The RPG that’s DOA
Chances are you’ve never heard of the Valkyria series, as this is the first time it’s appeared on Xbox despite its decade-long history on PlayStation. Without giving too much ammo to the Old Enemy, the original RPG Valkyria Chronicles is well-revered, a fantastic take on slower-paced but no-less intelligent, tactical games of its kind. You may have already seen that this spin-off is nothing short of an utter disaster. Sorry about that.
First impressions are awful and struggle to improve from there. An opening cutscene that lays the groundwork for a war between two nations – that’s the ‘revolution’ y’see – lasts for an energy-sapping 20-something minutes. It is peppered with loading interstitials, a confounding amount of characters and themes, all presented with the aplomb of a primary-school production of Trainspotting. You’d be lucky if subsequent cutscenes last for less than five minutes at a time.
At the heart of Valkyria Revolution is a tale about revenge and an energy crisis that threatens to choke the nation of Jutland, all set in an alternate Europe. Think late 19th century Germany with a twist of alchemy and walking battle tanks; it proves to be the game’s pinnacle conceit. At the tip of the spear is Amleth Grønkjær, the hero battling the evil Ruzi empire, though he and his four friends aren’t necessarily acting in the nation’s best interests.
Cut away the bloat and the story has hooks and a setting filled with romanticism, though your squadmates and their saccharine anime veneer tick every trope and stereotype going, sabotaging any emotional investment.
If the cast makes it hard to feel engaged, the way each battle system is introduced and implemented is obfuscating. Valkyria Revolution straddles both real-time and turnbased combat, where the amount of attacks you can launch are dictated by a refilling time gauge. You give simple orders to your squadmates, and mastering the environment on the battlefield to design surprise or flanking attacks is key.
Melee attacks are your default, but rifles, bazookas and grenades are a strong pillar, even if ammo is extremely limited. Elemental attacks amend the damage you dole out, and equipping your squadmates with the best suited to the job is complicated by their personalities. Some are scared of the dark, others have allergies, or are encouraged when their health is above a certain percentage (or vice versa). These ‘Potentials’ can positively – or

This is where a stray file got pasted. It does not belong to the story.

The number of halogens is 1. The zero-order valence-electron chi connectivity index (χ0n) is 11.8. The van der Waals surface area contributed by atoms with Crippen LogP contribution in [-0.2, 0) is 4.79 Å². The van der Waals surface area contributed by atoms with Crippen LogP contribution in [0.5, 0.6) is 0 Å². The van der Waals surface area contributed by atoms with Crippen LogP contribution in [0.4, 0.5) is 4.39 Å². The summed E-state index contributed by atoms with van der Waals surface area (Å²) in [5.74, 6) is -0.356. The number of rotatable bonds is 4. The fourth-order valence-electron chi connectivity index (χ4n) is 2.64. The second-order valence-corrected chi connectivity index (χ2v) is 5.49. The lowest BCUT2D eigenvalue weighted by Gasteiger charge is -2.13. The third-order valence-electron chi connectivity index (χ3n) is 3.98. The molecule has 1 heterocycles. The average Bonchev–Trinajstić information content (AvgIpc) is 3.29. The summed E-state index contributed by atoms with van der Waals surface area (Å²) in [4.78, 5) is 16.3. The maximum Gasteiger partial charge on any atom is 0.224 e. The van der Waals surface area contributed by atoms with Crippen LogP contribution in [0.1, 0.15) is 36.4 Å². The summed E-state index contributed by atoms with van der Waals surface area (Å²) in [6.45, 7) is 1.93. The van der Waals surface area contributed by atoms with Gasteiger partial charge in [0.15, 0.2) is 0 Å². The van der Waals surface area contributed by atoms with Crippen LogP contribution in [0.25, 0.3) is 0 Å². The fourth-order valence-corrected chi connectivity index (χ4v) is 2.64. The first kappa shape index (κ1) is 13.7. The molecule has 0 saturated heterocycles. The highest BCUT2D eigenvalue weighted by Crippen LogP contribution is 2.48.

negatively – affect fellow fighters, and managing it all takes concentration.
You might only find out about these characteristics outside of battle when wandering through the hub town, eavesdropping on conversations or talking to the right townspeople. The concept’s been done before in the Chronicles games, though it’s clunky here, requiring patience to wade through masses of text.
Stack it all up and there’s a deep well of ideas and systems. Elemental attacks, crafting gear and weaponry, item acquisition – it’s exhausting. Compare this to the best RPGs and Valkyria Revolution struggles to implement everything in a cohesive manner. You’re not really taught how some of the systems work, and while you may not want your hand held, the process is anything but intuitive.
In battle it’s generally fine to let your squad splinter off. They’re not the most intelligent bunch, occasionally running straight into and out of a skirmish, but they’re surprisingly effective, leaving you to wonder if the cover system is worth worrying about (not really) or if the loadout you carefully crafted had any influence whatsoever on the fight (unlikely). From there all that’s left is to keep an eye on the mini-map that points you to the next cluster you have to whack before tackling the boss.
Save the cracks
The screenshots hint at a game that’s prettier static than it is in motion. While the backdrops are gorgeous and the orchestral score rousing, characters have little weight and flit around haphazardly. Their constant quips rapidly wear thin.
The game’s also poorly optimised, with frequent, jarring loading screens and a non-existent auto save. Once you’ve started a cutscene it’s best to hang on until the bitter end as you can’t skim read your way through – it’s all or nothing, and they account for the bulk of the entire package.
We can’t go so far to say that Valkyria Revolution is ‘fine for people who like this sort of thing’ because it’s not good enough. It feels like the developers had a set of ideas and couldn’t stick to them for whatever reason, appropriated a few of the best systems from the other Valkyrias, and wound up here. Some battles, it seems, are destined to be lost.
“Stack it all up and there’s a deep well of ideas and systems” Villag e people In between each battle you head back to Jutland to wander the streets, restock your ammo and supplies, and get your team in order. Apart from admiring the wonderful backdrops, it’s also an opportunity to get an idea of how your actions are affecting the small but resilient nation, for better or worse. It’s an interesting idea, and one we’d like to see repeated with more sophistication and a smarter script.
far left It looks stunning in the stills, but once you get moving the characters have little presence. Left Get a good rhythm going and you’ll strike literal fear into opponents, making them easy targets.
Right That’s the plummouthed Princess Ophelia, who fights with a big stick. Not very royal at all, is it?